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CICS.NOVA mission is to undertake high quality and innovative interdisciplinary research for critical thinking in social sciences and policy-making. Accordingly, it is given equal importance to fundamental and applied research from an interdisciplinary perspective, taking into account the complexity of territorial systems and human behavior, the particularity of the functioning of institutions and the relationship with the surrounding spatial and social context.
CICS.NOVA aims to consolidate and expand its recognition as an international reference in the scientific knowledge production, from an interdisciplinary approach to a more efficient response to complex challenges. The strong interdisciplinary strategy connects and enhances the knowledge in Sociology and Geography, as nuclear areas, and other Social Sciences, but also in Environmental and Natural Sciences, in its fundamental and applied components. CICS.NOVA also encourages the pursuit of new ways to develop, innovate and communicate science and social knowledge, as well as to contribute to efficient policy and decision-making.
The first years of activities revealed the existence of points of convergence between the different Research Groups, CICS.NOVA’s core work structure, and different Regional Poles, which led to the identification of two thematic lines: Human Development and Sustainability / Innovations and Territorial Competitiveness. The aim is to increase the opportunities for cooperation between researchers, namely those belonging to different research groups, and to develop transversal research interests; to enable the launching of innovative and experimental approaches; to satisfy the needs of researchers with several scientific interests; to stimulate closer connections with public policies, business firms, other organizations and individual actors.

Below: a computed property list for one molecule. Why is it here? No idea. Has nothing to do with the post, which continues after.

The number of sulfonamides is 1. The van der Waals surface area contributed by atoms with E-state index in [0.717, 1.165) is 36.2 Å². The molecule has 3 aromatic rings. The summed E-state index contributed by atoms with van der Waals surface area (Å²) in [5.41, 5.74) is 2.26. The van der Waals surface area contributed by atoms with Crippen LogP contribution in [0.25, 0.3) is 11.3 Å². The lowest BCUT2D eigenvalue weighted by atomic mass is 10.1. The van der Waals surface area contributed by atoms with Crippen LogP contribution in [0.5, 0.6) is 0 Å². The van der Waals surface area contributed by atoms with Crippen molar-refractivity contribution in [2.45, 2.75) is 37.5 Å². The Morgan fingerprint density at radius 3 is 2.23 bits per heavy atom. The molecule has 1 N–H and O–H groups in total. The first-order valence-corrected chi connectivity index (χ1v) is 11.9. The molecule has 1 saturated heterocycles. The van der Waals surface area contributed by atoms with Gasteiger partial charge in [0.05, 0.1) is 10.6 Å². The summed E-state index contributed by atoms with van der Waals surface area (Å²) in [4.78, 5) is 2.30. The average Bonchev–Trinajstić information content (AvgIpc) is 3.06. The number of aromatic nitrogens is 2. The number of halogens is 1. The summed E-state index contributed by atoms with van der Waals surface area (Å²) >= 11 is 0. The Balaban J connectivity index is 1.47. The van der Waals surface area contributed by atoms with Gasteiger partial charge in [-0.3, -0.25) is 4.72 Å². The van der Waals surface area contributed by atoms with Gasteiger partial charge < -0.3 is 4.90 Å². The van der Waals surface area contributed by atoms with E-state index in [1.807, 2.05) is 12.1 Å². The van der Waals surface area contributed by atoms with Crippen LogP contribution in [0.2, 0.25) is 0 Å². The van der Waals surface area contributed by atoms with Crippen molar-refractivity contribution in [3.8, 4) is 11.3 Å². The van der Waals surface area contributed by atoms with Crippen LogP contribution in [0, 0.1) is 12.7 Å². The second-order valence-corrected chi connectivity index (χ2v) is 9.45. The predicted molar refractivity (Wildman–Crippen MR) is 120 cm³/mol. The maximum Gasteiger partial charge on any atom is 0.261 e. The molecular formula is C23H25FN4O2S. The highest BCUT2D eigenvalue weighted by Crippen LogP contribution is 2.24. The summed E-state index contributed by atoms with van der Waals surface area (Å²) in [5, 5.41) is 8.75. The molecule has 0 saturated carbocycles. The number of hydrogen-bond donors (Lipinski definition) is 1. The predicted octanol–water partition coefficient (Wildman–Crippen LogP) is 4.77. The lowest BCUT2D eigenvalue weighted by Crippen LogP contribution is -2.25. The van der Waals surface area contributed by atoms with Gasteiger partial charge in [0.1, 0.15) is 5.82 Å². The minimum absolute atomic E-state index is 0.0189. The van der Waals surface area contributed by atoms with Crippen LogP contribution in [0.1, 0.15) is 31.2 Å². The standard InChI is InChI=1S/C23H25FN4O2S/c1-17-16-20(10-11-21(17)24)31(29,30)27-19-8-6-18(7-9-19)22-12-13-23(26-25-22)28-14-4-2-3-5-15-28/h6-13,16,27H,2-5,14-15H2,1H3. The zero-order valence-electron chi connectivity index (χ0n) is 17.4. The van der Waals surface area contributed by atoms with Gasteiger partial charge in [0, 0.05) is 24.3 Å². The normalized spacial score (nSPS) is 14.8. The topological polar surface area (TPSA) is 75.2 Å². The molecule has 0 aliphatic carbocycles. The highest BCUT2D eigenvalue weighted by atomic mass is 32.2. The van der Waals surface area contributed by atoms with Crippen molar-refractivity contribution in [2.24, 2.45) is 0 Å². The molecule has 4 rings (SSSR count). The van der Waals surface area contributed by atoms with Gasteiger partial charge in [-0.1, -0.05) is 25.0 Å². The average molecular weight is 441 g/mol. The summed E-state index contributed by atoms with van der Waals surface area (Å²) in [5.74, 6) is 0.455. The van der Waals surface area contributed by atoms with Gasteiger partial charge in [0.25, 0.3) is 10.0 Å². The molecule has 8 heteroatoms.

Besides enabling a transversal approach between the participating regional research poles andrespective scientific domains, the Research Groups and Thematic Lines propose to address some of the main themes and challenges set in the international communities research agenda. Thus the priority given to some areas in the broad CICS.NOVA research design, or to some topics to be explored in its framework.
Human Development and Sustainability
Human Development and Sustainability Thematic Line aims to expand the fruitfulness of human dimensions rather than simply emphasising the economy in which human beings live. Rather than assuming that economic growth leads to greater well-being, income growth is seen as a mean to development rather than an end in itself. Human development focus on people’s lives, their opportunities and choices that can reinforce the mechanisms of social inclusion and cohesion. In the past, CICS.NOVA researchers have strongly invested on these issues. Now, as part of the RU strategy, we intend to reinforce their centrality, giving priority to the human development approach as a leading axis of our future research agenda. All RG will develop research focused on several issues related to opportunities and choices in order to improve people's lives, such as developing people’s capabilities by giving them a chance to use them, not forgetting the concern about how to deal with the need of conservation of natural resources and the necessary adaptation to climate changes. Human development is, fundamentally, about having more choice. It is about providing people with opportunities.
CICS.NOVA research agenda gives priority to the driven processes of human development, in order for people, individually and collectively, to reach full potential and to have a reasonable chance of leading productive and creative lives that they can value.
This Thematic Line keeps up with the international community priorities, which move toward implementing and monitoring the 2030 agenda, where the human development approach remains crucial in trying to improve people’s well-being by guaranteeing an equitable, sustainable and stable planet.